The demo illustrates the MIQUBO method by finding an optimal feature set for
predicting survival of Titanic passengers. It uses records provided in file
`formatted_titanic.csv`

, which is a feature-engineered version of a public
database of passenger information recorded by the ship's crew (in addition to a
column showing survival for each passenger, it contains information on gender,
title, class, port of embarkation, etc). Its output is a ranking of subsets of
features that have high MI with the variable of interest (survival) and low
redundancy.

**Note:** This example solves a
binary quadratic model (BQM)
directly on a D-Wave quantum computer's quantum processing unit (QPU).
The Feature Selection for CQM example solves this same problem using a
constrained quadratic model
on a Leap™ quantum-classical
hybrid solver.

```
bash
python titanic.py
```

Statistical and machine-learning models use a set of input variables (features) to predict output variables of interest. Feature selection, which can be part of the model design process, simplifies the model and reduces dimensionality by selecting, from a given set of potential features, a subset of highly informative ones. One statistical criterion that can guide this selection is mutual information (MI).

Ideally, to select the `k`

most relevant features, you might maximize `I(Xs;Y)`

,
the MI between a set of `k`

features, `Xs`

, and the variable of interest, `Y`

.
This is a hard calculation because the number of states is exponential with `k`

.

The Mutual Information QUBO (MIQUBO) method of feature selection
formulates a quadratic unconstrained binary optimization (QUBO) based on an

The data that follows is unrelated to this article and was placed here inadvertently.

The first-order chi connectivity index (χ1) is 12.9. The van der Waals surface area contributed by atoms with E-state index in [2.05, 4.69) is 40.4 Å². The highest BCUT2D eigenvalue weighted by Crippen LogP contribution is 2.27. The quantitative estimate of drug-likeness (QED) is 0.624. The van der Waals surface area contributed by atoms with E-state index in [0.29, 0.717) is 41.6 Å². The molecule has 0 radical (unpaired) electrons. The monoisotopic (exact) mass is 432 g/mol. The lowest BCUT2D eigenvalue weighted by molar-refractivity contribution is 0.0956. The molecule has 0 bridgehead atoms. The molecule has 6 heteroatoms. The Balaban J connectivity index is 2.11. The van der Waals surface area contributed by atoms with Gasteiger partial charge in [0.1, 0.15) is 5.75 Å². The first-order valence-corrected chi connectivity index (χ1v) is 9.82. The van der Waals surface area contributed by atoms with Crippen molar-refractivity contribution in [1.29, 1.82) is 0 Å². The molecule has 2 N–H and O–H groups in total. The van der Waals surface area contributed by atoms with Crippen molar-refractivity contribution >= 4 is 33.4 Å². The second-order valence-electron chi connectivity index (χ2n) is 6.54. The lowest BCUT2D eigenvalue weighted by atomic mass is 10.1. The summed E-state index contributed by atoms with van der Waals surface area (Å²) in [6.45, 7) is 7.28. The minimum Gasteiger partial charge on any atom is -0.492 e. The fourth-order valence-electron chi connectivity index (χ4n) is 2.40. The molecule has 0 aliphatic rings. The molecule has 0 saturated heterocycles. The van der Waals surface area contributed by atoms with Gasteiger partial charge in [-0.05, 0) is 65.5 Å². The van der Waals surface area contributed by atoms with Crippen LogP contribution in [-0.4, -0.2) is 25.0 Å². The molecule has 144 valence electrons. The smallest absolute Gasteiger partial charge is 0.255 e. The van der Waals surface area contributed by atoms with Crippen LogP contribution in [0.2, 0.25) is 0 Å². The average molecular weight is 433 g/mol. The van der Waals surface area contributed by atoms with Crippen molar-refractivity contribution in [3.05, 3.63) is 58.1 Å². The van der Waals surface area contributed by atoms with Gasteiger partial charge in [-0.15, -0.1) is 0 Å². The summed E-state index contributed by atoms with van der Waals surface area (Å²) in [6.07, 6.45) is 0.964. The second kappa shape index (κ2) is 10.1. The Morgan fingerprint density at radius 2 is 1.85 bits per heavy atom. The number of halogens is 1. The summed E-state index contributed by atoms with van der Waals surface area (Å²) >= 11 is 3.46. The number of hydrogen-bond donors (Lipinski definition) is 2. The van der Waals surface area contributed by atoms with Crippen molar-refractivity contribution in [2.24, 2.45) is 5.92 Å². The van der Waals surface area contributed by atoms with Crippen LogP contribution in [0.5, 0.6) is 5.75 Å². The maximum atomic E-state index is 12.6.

approximation for `I(Xs; Y)`

, which is submitted to the D-Wave quantum computer
for solution.

There are different methods of approximating the hard calculation of optimally
selecting `k`

of `n`

features to maximize MI. The approach followed here
assumes conditional independence of features and limits conditional MI
calculations to permutations of three features. The optimal set of features,
`S`

, is then approximated by:

The left-hand component, `I(Xi;Y)`

, represents MI between the variable of
interest and a particular feature; maximizing selects features that best predict
the variable of interest. The right-hand component, `I(Xj;Y |Xi)`

, represents
conditional MI between the variable of interest and a feature given the prior
selection of another feature; maximizing selects features that complement
information about the variable of interest rather than provide redundant
information.

This approximation is still a hard calculation. MIQUBO is a method for formulating it for solution on the D-Wave quantum computer based on the 2014 paper, Effective Global Approaches for Mutual Information Based Feature Selection, by Nguyen, Chan, Romano, and Bailey published in the Proceedings of the 20th ACM SIGKDD international conference on knowledge discovery and data mining.

X. V. Nguyen, J. Chan, S. Romano, and J. Bailey, "Effective global approaches for mutual information based feature selection", https://dl.acm.org/citation.cfm?id=2623611

Released under the Apache License 2.0. See LICENSE file.

machine-learning good-first-example bqm beginner